For example, a project's CRUC value is $18,000/day and MARC value is $5,000/day. Since CRUC = 3.6 MARC, An A+B Bidding project delivery method is recommended with a pre-bid completion date based on a production rate of 1.25 times the standard production rate. The bid information received is as follows:
|Bidder||ABC Company||DEF Company||GHI Company|
|(B) Value||140 Days||110 Days||95 Days|
Therefore, the DEF Company would be awarded the contract based on it being the lowest combined bid. The contract amount for payment purpose is the (A) value ($2,600,000). The project completion date will be based on the (B) value (110 days).
An Incentive/Disincentive project delivery method is intended to motivate the contractor to complete the project, or a particular construction stage, on or ahead of an accelerated schedule. I/D projects compensate the contractor a daily amount for completing the work ahead of the I/D completion date or assess a daily amount for finishing later than the I/D completion date.
For example, a $10 million project's CRUC value is $25,000/day and MARC value is $5,000/day. Since CRUC > 4 MARC, as per Table 4.1, an Incentive/Disincentive project delivery method is recommended with an I/D value of $6,300/day [0.25 x CRUC value, rounded to the nearest hundred dollars, up to a maximum of 0.1% of the project cost ($10,000)]. The I/D production rate is 1.33 times the standard production rate. The project would be awarded to the low bidder. The contractor would receive a $6,300/day incentive bonus for each day he finishes prior to the contract completion date up to a maximum of 5% of the project cost ($500,000). Conversely, the contractor would be charged $6,300/day for each day of overrun in the contract completion date.
The Benefit/Cost (B/C) Ratio is a useful tool for the designer to measure the benefits of transportation improvements and increase the value of a project. They are also useful in comparing the value of two or more alternative projects. The B/C Ratios of approved, dormant, and rejected projects should be documented and maintained to aid the Department in prioritizing project needs. The user benefits are defined as the savings in vehicle operating costs and travel time that the facility users will enjoy.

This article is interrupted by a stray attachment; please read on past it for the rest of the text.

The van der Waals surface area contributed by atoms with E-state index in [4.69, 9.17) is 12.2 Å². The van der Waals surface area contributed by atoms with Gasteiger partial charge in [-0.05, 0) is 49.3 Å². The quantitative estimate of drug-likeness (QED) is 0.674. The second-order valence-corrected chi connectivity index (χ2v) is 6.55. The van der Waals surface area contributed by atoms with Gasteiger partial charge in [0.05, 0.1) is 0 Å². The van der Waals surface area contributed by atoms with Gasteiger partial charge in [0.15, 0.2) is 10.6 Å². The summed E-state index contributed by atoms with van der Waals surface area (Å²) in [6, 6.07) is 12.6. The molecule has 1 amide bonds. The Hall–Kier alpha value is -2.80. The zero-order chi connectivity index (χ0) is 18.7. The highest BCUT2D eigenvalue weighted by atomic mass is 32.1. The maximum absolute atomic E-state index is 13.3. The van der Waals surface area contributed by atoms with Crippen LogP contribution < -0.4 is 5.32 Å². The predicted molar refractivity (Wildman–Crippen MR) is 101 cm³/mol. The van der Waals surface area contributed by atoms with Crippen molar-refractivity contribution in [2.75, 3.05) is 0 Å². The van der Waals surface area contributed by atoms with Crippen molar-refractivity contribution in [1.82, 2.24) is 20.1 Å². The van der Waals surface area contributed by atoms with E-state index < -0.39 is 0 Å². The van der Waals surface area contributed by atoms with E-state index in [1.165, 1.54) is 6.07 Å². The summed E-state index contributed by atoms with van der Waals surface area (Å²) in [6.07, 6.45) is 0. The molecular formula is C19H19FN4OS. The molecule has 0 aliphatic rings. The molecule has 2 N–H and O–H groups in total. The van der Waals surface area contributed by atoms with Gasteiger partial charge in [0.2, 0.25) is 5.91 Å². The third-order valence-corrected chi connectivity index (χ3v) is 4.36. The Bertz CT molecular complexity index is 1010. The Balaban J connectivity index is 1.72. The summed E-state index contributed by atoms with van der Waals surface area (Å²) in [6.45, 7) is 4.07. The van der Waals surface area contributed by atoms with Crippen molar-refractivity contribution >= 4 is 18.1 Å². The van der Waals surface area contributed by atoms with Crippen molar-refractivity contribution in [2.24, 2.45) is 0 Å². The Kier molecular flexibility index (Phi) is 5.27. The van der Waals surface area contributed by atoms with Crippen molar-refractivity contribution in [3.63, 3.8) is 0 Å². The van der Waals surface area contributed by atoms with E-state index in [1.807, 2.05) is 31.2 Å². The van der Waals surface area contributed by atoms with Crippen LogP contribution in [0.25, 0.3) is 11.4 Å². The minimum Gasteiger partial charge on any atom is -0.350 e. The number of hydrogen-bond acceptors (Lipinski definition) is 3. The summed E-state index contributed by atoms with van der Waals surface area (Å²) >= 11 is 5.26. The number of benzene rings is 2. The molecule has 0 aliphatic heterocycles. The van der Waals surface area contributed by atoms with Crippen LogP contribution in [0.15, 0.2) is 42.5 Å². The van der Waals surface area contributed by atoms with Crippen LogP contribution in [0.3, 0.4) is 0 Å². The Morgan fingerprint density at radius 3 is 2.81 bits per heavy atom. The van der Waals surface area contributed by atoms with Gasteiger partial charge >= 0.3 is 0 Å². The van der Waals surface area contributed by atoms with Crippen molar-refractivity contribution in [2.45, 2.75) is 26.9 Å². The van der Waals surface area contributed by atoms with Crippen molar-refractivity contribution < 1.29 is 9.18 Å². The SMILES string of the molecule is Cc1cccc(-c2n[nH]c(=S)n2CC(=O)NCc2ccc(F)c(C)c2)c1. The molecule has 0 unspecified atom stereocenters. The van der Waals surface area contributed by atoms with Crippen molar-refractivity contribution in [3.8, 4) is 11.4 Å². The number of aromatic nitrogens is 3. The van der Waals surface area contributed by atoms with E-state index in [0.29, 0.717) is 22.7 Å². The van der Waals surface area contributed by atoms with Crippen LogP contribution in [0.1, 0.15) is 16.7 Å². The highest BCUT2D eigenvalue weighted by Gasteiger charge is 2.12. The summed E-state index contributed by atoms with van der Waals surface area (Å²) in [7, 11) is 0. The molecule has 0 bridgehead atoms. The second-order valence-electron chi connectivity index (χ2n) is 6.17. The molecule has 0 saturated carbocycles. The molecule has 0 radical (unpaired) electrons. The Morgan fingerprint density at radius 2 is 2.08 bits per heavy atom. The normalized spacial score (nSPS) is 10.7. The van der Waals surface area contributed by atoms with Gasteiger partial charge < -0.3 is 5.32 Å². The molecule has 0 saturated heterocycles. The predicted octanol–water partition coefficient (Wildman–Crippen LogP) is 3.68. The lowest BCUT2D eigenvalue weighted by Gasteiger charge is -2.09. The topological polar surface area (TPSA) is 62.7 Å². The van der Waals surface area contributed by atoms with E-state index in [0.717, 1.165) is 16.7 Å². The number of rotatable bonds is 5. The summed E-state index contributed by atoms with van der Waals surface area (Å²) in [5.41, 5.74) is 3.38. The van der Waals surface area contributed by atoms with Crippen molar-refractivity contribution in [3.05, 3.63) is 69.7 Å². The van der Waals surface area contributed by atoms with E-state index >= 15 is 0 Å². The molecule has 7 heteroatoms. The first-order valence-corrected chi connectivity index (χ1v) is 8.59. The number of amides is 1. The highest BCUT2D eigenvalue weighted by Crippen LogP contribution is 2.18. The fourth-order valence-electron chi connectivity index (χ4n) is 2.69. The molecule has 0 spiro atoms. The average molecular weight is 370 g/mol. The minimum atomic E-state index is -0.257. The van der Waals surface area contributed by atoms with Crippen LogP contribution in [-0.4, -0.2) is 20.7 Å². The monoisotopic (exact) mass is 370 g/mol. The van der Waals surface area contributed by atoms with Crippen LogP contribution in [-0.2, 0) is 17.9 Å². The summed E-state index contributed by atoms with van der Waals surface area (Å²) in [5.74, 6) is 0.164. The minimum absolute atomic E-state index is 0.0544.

For example, an intersection improvement project is being designed. Exclusive right turn lanes (RTL) are being considered for the northbound and westbound approaches. The calculated B/C ratio without exclusive right turn lanes is 2.5:1 and the overall intersection LOS is 'C'. The specific improvement information is shown below.
|Northbound RTL||Exclusive Right Turn Lane||Westbound RTL|
|300||Projected Peak Hour Volume||150|
|E||Projected Peak Hour LOS (No Build)||C|
|C||Projected Peak Hour LOS (Build)||A|
|$3 Million||User Benefits||$1 Million|
|$1 Million||ROW and Construction Costs||$0.2 Million|
The results show that the B/C for each improvement exceeds the 2.5:1 ratio established from the original design. Therefore, adding either of these elements to the project would increase the B/C ratio for the project.
An additional example shows two separate projects having equal support to replace an existing signalized intersection with a grade-separated interchange. The specific information regarding the projects is shown below.
|Main Street||Project||Central Boulevard|
|D||No Build Level of Service||E|
|C||Build Level of Service||C|
|50,000||Projected Average Daily Traffic||30,000|
|$25 Million||User Benefits||$18 Million|
|$10 Million||ROW and Construction Costs||$10 Million|
The results show that the Main Street Project has the highest B/C ratio and therefore should be chosen. Although the Main Street Project under no build conditions has a better Level of Service than the Central Boulevard Project (D Versus E), constructing the Main Street Project provides a better benefit/cost ratio to the public.
Lane Rental is a form of innovative contracting which charges a contractor daily or hourly fees for occupying lanes or shoulders to perform work. The rental fee is based on road user costs and the daily costs incurred by the Department. Lane rental is applicable to projects where the contractor can adjust the traffic control plans to reduce lane closure duration, or to take lanes out of service during periods when traffic impacts are minimal.